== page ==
In this dazzling debut novel, a pregnant teen learns the meaning of friendship—from the boy who pretends to be her baby’s father.
When the entire high school finds out that Hannah Shepard is pregnant via her ex-best friend, she has a full-on meltdown in her backyard. The one witness (besides the rest of the world): Aaron Tyler, a transfer student and the only boy who doesn’t seem to want to get into Hannah’s pants. Confused and scared, Hannah needs someone to be on her side. Wishing to make up for his own past mistakes, Aaron does the unthinkable and offers to pretend to be the father of Hannah’s unborn baby. Even more unbelievable, Hannah hears herself saying “yes.”
Told in alternating perspectives between Hannah and Aaron, Trouble is the story of two teenagers helping each other to move forward in the wake of tragedy and devastating choices. As you read about their year of loss, regret, and hope, you’ll remember your first, real best friend—and how they were like a first love.
This book was first brought to my attention by Becky who recommended this book to everyone she possibly could, giving it a glowing review. I like most books that she does, so when I saw it in the library I thought “why not?”. And Becky was not wrong, it was a very good book. But it’s one of those books that have me completely torn – on one hand I love the issue it tackled, it had very real characters and the book engaged me. But then I didn’t like the way it dealt with certain issues.
I loved the characters, they were very real, discussing real things and doing things teenagers do. I know many people would completely disapprove of this, and think it’s not typical of teenagers, but yes teens are out seeking drinks and having sex at 15. Ignore it and condemn it as much as we may like, but it happens. There are few that don’t, and that is fine too, but many do and it’s an element of teen life that this book does not ignore. The book flicks between Hannah and Aaron’s points of view, which is a style that I completely adore in any book. I love the way that not only do we see more into each individual’s lives and thoughts, but you can see how how their impressions of the other character develops as the events unravel.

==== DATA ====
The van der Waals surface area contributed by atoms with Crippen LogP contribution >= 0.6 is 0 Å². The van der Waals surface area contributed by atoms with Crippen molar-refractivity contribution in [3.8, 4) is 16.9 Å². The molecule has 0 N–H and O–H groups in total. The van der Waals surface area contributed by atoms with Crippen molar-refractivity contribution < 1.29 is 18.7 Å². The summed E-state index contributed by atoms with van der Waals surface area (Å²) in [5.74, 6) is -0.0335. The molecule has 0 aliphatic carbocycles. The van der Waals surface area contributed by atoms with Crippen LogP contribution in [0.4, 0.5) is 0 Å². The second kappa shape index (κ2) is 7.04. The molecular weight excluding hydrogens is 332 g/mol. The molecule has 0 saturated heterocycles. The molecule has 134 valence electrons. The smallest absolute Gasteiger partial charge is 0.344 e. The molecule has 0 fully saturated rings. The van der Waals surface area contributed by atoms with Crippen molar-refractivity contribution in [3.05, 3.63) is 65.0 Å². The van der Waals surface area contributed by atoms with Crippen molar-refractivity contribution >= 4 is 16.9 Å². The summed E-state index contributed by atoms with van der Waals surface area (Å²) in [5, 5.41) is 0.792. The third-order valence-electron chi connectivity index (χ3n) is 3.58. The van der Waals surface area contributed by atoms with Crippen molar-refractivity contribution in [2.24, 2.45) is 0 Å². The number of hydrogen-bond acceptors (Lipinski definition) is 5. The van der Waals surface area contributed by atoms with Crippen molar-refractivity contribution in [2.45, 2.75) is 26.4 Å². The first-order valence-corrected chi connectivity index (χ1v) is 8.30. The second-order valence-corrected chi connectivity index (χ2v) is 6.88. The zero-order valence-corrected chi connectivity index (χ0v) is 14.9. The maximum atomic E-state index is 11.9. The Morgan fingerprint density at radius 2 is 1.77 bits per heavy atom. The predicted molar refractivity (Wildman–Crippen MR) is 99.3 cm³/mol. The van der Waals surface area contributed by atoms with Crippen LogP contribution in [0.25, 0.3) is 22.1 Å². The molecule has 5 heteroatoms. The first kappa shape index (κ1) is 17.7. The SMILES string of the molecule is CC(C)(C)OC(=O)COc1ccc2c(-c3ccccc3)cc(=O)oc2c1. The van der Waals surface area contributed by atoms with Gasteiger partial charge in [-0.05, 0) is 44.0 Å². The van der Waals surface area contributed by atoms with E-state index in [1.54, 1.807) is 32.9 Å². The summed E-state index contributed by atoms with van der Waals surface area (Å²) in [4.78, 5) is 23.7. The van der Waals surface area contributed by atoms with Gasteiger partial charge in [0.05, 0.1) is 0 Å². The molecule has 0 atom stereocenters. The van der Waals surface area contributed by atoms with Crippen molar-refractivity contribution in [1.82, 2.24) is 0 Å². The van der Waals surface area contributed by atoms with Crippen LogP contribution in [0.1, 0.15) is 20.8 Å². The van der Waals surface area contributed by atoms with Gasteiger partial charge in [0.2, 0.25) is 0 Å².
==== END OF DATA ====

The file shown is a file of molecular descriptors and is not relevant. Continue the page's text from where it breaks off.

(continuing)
The book is, as highlighted by the blatant sperm on the front page, about teenage sex and pregnancy. And as it is blatant on the front, it is also throughout (although there are no explicit sex scenes). It is very honest, which is definitely what helps make the characters real and relatable. It take a controversial topic, and turns it upside down, making you laugh throughout. Although Hannah is pregnant, she doesn’t necessarily act the way one would expect her too. Additionally, the focus is not solely on her pregnancy, with only an occasional reference to some of the pregnancy symptoms, but on her relationship with her friends and their arguments, and her family.
However, with out spoiling it, I didn’t like who the father turned out to be or how it was dealt with. Technically, Hannah falling pregnant at fifteen would be statutory rape, combine this with the father, would this realistically be ignored by the parents and not perused any further? There was, to my recollection, no mention of how the parents dealt with who the father was. For me, it took a book that could have been very realistic and made it less so.
Despite my quibbles, I thought this was a very good book, and would recommend it to older readers who enjoy reading twists on more controversial topics.